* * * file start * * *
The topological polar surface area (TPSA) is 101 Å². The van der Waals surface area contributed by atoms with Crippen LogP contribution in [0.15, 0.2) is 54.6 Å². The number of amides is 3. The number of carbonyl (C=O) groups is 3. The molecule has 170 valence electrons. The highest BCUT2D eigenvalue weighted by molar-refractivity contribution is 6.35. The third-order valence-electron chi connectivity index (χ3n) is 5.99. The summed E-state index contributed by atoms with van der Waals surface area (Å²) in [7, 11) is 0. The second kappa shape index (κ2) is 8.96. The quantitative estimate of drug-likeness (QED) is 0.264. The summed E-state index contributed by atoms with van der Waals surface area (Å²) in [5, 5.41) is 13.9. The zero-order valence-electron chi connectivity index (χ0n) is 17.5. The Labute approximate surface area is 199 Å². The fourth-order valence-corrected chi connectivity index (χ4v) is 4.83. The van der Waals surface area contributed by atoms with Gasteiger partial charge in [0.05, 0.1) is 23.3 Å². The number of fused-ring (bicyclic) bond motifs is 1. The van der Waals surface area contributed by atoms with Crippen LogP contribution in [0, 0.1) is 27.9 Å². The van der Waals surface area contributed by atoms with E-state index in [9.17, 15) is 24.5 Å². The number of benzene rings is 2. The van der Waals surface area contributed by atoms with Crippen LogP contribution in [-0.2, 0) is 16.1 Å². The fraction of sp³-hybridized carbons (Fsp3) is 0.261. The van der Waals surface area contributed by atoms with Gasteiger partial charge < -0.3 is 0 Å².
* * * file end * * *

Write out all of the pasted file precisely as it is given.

The topological polar surface area (TPSA) is 101 Å². The van der Waals surface area contributed by atoms with Crippen LogP contribution in [0.15, 0.2) is 54.6 Å². The number of amides is 3. The number of carbonyl (C=O) groups is 3. The molecule has 170 valence electrons. The highest BCUT2D eigenvalue weighted by molar-refractivity contribution is 6.35. The third-order valence-electron chi connectivity index (χ3n) is 5.99. The summed E-state index contributed by atoms with van der Waals surface area (Å²) in [7, 11) is 0. The second kappa shape index (κ2) is 8.96. The quantitative estimate of drug-likeness (QED) is 0.264. The summed E-state index contributed by atoms with van der Waals surface area (Å²) in [5, 5.41) is 13.9. The zero-order valence-electron chi connectivity index (χ0n) is 17.5. The Labute approximate surface area is 199 Å². The fourth-order valence-corrected chi connectivity index (χ4v) is 4.83. The van der Waals surface area contributed by atoms with Gasteiger partial charge in [0.05, 0.1) is 23.3 Å². The number of fused-ring (bicyclic) bond motifs is 1. The van der Waals surface area contributed by atoms with Crippen LogP contribution in [0, 0.1) is 27.9 Å². The van der Waals surface area contributed by atoms with E-state index in [9.17, 15) is 24.5 Å². The number of benzene rings is 2. The van der Waals surface area contributed by atoms with Crippen LogP contribution in [-0.2, 0) is 16.1 Å². The fraction of sp³-hybridized carbons (Fsp3) is 0.261. The van der Waals surface area contributed by atoms with Gasteiger partial charge < -0.3 is 0 Å².